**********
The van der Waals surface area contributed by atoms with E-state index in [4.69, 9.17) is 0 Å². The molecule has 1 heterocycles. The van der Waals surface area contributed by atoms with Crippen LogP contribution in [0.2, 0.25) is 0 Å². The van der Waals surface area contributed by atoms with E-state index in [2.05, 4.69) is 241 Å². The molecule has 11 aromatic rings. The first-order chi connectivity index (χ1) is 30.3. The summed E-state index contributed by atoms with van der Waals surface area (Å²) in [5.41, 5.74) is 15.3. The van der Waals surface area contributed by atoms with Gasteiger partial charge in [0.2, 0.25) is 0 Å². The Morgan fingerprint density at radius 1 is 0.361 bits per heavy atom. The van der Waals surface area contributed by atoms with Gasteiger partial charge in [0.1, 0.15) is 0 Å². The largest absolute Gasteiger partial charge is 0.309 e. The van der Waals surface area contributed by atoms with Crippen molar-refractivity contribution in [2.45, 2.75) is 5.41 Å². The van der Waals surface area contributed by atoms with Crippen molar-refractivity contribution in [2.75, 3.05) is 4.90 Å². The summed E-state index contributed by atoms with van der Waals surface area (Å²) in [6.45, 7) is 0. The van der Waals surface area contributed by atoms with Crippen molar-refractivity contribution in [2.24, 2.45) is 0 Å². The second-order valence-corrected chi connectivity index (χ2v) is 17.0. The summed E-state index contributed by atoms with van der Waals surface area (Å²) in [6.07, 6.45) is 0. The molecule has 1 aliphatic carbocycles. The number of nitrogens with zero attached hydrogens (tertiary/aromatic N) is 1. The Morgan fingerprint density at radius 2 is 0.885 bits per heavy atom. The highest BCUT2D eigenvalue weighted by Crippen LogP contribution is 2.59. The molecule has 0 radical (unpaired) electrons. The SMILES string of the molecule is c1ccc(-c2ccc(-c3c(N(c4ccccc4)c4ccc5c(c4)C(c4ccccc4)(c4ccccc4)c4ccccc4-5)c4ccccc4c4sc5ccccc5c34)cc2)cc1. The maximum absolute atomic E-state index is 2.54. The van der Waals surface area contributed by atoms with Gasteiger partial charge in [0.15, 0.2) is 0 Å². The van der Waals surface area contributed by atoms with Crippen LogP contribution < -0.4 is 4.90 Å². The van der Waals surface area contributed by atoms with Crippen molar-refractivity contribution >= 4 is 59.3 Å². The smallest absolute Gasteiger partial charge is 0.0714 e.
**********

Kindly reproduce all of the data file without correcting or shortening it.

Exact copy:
The van der Waals surface area contributed by atoms with E-state index in [4.69, 9.17) is 0 Å². The molecule has 1 heterocycles. The van der Waals surface area contributed by atoms with Crippen LogP contribution in [0.2, 0.25) is 0 Å². The van der Waals surface area contributed by atoms with E-state index in [2.05, 4.69) is 241 Å². The molecule has 11 aromatic rings. The first-order chi connectivity index (χ1) is 30.3. The summed E-state index contributed by atoms with van der Waals surface area (Å²) in [5.41, 5.74) is 15.3. The van der Waals surface area contributed by atoms with Gasteiger partial charge in [0.2, 0.25) is 0 Å². The Morgan fingerprint density at radius 1 is 0.361 bits per heavy atom. The van der Waals surface area contributed by atoms with Gasteiger partial charge in [0.1, 0.15) is 0 Å². The largest absolute Gasteiger partial charge is 0.309 e. The van der Waals surface area contributed by atoms with Crippen molar-refractivity contribution in [2.45, 2.75) is 5.41 Å². The van der Waals surface area contributed by atoms with Crippen molar-refractivity contribution in [2.75, 3.05) is 4.90 Å². The summed E-state index contributed by atoms with van der Waals surface area (Å²) in [6.45, 7) is 0. The van der Waals surface area contributed by atoms with Crippen molar-refractivity contribution in [2.24, 2.45) is 0 Å². The second-order valence-corrected chi connectivity index (χ2v) is 17.0. The summed E-state index contributed by atoms with van der Waals surface area (Å²) in [6.07, 6.45) is 0. The molecule has 1 aliphatic carbocycles. The number of nitrogens with zero attached hydrogens (tertiary/aromatic N) is 1. The Morgan fingerprint density at radius 2 is 0.885 bits per heavy atom. The highest BCUT2D eigenvalue weighted by Crippen LogP contribution is 2.59. The molecule has 0 radical (unpaired) electrons. The SMILES string of the molecule is c1ccc(-c2ccc(-c3c(N(c4ccccc4)c4ccc5c(c4)C(c4ccccc4)(c4ccccc4)c4ccccc4-5)c4ccccc4c4sc5ccccc5c34)cc2)cc1. The maximum absolute atomic E-state index is 2.54. The van der Waals surface area contributed by atoms with Gasteiger partial charge in [0.15, 0.2) is 0 Å². The van der Waals surface area contributed by atoms with Crippen LogP contribution < -0.4 is 4.90 Å². The van der Waals surface area contributed by atoms with Crippen molar-refractivity contribution >= 4 is 59.3 Å². The smallest absolute Gasteiger partial charge is 0.0714 e.